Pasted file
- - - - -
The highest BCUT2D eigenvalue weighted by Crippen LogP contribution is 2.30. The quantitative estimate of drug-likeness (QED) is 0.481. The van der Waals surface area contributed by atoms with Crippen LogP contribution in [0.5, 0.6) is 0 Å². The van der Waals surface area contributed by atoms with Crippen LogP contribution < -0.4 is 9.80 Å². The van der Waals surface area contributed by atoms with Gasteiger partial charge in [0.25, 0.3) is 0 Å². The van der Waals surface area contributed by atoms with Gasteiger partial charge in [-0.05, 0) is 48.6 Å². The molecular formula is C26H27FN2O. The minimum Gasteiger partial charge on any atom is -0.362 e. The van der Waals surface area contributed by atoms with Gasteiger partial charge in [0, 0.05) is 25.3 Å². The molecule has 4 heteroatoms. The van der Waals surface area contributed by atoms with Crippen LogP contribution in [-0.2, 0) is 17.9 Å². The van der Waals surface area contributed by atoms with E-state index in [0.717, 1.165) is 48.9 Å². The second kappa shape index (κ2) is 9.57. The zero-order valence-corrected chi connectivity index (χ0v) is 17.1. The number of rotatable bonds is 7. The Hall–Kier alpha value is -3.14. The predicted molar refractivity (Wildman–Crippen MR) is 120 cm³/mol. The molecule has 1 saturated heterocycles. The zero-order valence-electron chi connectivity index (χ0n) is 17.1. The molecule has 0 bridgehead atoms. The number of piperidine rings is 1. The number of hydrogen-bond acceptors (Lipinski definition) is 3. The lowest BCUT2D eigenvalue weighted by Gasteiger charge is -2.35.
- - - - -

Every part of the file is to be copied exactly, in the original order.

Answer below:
The highest BCUT2D eigenvalue weighted by Crippen LogP contribution is 2.30. The quantitative estimate of drug-likeness (QED) is 0.481. The van der Waals surface area contributed by atoms with Crippen LogP contribution in [0.5, 0.6) is 0 Å². The van der Waals surface area contributed by atoms with Crippen LogP contribution < -0.4 is 9.80 Å². The van der Waals surface area contributed by atoms with Gasteiger partial charge in [0.25, 0.3) is 0 Å². The van der Waals surface area contributed by atoms with Gasteiger partial charge in [-0.05, 0) is 48.6 Å². The molecular formula is C26H27FN2O. The minimum Gasteiger partial charge on any atom is -0.362 e. The van der Waals surface area contributed by atoms with Gasteiger partial charge in [0, 0.05) is 25.3 Å². The molecule has 4 heteroatoms. The van der Waals surface area contributed by atoms with Crippen LogP contribution in [-0.2, 0) is 17.9 Å². The van der Waals surface area contributed by atoms with E-state index in [0.717, 1.165) is 48.9 Å². The second kappa shape index (κ2) is 9.57. The zero-order valence-corrected chi connectivity index (χ0v) is 17.1. The number of rotatable bonds is 7. The Hall–Kier alpha value is -3.14. The predicted molar refractivity (Wildman–Crippen MR) is 120 cm³/mol. The molecule has 1 saturated heterocycles. The zero-order valence-electron chi connectivity index (χ0n) is 17.1. The molecule has 0 bridgehead atoms. The number of piperidine rings is 1. The number of hydrogen-bond acceptors (Lipinski definition) is 3. The lowest BCUT2D eigenvalue weighted by Gasteiger charge is -2.35.